Sunshine After the Storm: Armagnac Jean Cavé Brut de Fût 1971
Produced from high-acidity Ugni Blanc grapes and distilled in the traditional manner using a continuous copper still, this is a vintage Armagnac made to impress. The Armagnac Jean Cavé Brut de Fût 1971 has been matured in casks made from a wide-grained variety of oak found in the Gascon forest - toasted to a medium char - and bottled at a natural cask strength of 46.5% ABV. The year of 1971 saw an unsettled growing season with violent storms in July followed by hail in August and eventually saved by a dry, hot September. This exceptional vintage Armagnac is a snapshot of the region where it was created and the individual climate conditions from which it was born.
Armagnac is a grape brandy produced in the Gascony region of south-west France, between the Adour and Garonne rivers by the foothills of the Pyrenees, as it has been since at least the 15th century. Here, clay and sand soils spread across rolling hills drenched in sunshine during the long summer; the grapes harvested in this region produce particularly acidic wines, perfect for distillation. It is still, however, the job of the Cellar Master to choose the best vintages and select casks for blending. With Armagnacs of this age, they can often include casks that have been handed from one generation to the next.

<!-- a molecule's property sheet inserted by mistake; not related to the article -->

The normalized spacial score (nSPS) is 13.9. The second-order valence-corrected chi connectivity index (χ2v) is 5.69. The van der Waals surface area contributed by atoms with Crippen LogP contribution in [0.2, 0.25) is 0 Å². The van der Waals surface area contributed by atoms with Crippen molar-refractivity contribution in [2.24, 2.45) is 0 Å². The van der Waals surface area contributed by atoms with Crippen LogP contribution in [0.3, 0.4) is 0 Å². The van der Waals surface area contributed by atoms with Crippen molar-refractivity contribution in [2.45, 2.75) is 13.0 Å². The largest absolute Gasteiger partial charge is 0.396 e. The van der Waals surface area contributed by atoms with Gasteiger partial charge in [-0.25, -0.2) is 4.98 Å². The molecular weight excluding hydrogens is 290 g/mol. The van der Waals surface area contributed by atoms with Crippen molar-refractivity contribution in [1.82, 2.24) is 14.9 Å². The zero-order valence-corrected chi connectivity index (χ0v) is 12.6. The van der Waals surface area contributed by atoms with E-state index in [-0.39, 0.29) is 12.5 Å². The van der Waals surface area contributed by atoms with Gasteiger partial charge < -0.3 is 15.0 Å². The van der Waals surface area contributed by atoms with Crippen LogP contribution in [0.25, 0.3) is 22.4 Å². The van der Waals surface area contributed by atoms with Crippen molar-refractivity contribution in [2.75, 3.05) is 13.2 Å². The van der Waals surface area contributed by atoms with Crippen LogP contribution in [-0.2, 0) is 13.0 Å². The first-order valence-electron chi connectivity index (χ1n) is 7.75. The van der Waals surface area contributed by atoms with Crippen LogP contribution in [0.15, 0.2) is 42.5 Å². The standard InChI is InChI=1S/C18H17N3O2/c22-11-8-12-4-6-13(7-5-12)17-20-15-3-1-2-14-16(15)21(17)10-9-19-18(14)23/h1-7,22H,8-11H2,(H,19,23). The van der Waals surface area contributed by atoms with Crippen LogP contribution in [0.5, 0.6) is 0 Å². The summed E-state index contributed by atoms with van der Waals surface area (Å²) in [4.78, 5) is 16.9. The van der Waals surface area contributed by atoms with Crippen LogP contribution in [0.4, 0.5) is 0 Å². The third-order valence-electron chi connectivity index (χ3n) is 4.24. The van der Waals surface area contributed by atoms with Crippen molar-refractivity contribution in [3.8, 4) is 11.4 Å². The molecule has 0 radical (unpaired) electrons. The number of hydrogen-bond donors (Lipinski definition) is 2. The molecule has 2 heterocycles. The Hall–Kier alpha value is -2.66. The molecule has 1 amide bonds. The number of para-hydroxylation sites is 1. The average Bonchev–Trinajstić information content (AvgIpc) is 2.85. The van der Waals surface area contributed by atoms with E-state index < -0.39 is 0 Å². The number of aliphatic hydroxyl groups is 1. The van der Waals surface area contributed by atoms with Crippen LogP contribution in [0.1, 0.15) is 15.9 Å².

Monitoring the cellar environment is a central part of ensuring that the Armagnac matures correctly; luckily, the cellars at Maison Jean Cavé benefit from stable conditions thanks to an ancient waterway that passes under the floor. With steady maturation year-round, the casks here can rest easy, developing more complex notes as time passes. As well as blending, the Cellar Master at Jean Cavé takes charge of alcohol reduction by adding ‘petites eaux’ (little waters), a blend of old Armagnac and distilled water, to bring the strength down and create a wonderfully supple brandy.
Under the watchful eye of Henri Cavé, the fourth generation of the family, the team at Jean Cavé rely on years of skill and passion to produce an astonishing range of Armagnac. As guarantors of the estate, they honor the traditional 19th Century of production - and with the benefit of one hundred and thirty years of history, they maintain an incomparable collection that comprises very old vintages as well as young Armagnacs and blends.
Presentation of the Bottle
The apothecary-style bottle ensures that this release is both classic and modern. The detailed packaging includes natural paper labels - such as the signature oversized label on the neck - a large cork stopper, luggage tag affixed around the neck and an embossed glass emblem of a copper still.
How to Serve
Pour this rare vintage into a tulip glass and let it rest for 30 seconds before taking a sip. Optionally, a small dash of mineral water could be added to lower the alcohol percentage and open up the aromas further.